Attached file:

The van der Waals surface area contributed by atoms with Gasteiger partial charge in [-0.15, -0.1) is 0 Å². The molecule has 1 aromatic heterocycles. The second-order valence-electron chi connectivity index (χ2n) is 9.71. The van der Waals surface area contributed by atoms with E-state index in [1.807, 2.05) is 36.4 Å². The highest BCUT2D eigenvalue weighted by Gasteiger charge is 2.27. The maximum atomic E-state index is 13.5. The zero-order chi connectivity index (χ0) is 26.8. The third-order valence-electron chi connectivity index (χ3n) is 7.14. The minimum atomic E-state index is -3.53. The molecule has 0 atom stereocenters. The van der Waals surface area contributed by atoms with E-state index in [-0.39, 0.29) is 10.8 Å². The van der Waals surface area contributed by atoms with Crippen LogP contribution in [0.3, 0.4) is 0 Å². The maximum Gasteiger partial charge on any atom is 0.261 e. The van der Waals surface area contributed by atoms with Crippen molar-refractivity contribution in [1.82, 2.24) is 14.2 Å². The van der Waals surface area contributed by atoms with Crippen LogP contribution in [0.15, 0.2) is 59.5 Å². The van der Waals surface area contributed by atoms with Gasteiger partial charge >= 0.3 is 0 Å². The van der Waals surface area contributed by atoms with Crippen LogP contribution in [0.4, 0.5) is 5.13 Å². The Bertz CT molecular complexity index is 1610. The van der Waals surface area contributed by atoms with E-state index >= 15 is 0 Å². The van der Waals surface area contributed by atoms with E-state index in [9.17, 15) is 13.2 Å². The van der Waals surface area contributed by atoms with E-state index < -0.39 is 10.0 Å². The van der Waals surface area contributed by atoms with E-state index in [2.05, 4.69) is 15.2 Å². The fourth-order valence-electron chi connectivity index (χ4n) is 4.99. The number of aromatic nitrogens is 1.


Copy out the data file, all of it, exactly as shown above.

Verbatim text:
The van der Waals surface area contributed by atoms with Gasteiger partial charge in [-0.15, -0.1) is 0 Å². The molecule has 1 aromatic heterocycles. The second-order valence-electron chi connectivity index (χ2n) is 9.71. The van der Waals surface area contributed by atoms with E-state index in [1.807, 2.05) is 36.4 Å². The highest BCUT2D eigenvalue weighted by Gasteiger charge is 2.27. The maximum atomic E-state index is 13.5. The zero-order chi connectivity index (χ0) is 26.8. The third-order valence-electron chi connectivity index (χ3n) is 7.14. The minimum atomic E-state index is -3.53. The molecule has 0 atom stereocenters. The van der Waals surface area contributed by atoms with E-state index in [-0.39, 0.29) is 10.8 Å². The van der Waals surface area contributed by atoms with Crippen LogP contribution in [0.3, 0.4) is 0 Å². The maximum Gasteiger partial charge on any atom is 0.261 e. The van der Waals surface area contributed by atoms with Crippen molar-refractivity contribution in [1.82, 2.24) is 14.2 Å². The van der Waals surface area contributed by atoms with Crippen LogP contribution in [0.15, 0.2) is 59.5 Å². The van der Waals surface area contributed by atoms with Gasteiger partial charge >= 0.3 is 0 Å². The van der Waals surface area contributed by atoms with Crippen LogP contribution in [0.4, 0.5) is 5.13 Å². The Bertz CT molecular complexity index is 1610. The van der Waals surface area contributed by atoms with E-state index >= 15 is 0 Å². The van der Waals surface area contributed by atoms with E-state index in [9.17, 15) is 13.2 Å². The van der Waals surface area contributed by atoms with E-state index < -0.39 is 10.0 Å². The van der Waals surface area contributed by atoms with E-state index in [2.05, 4.69) is 15.2 Å². The fourth-order valence-electron chi connectivity index (χ4n) is 4.99. The number of aromatic nitrogens is 1.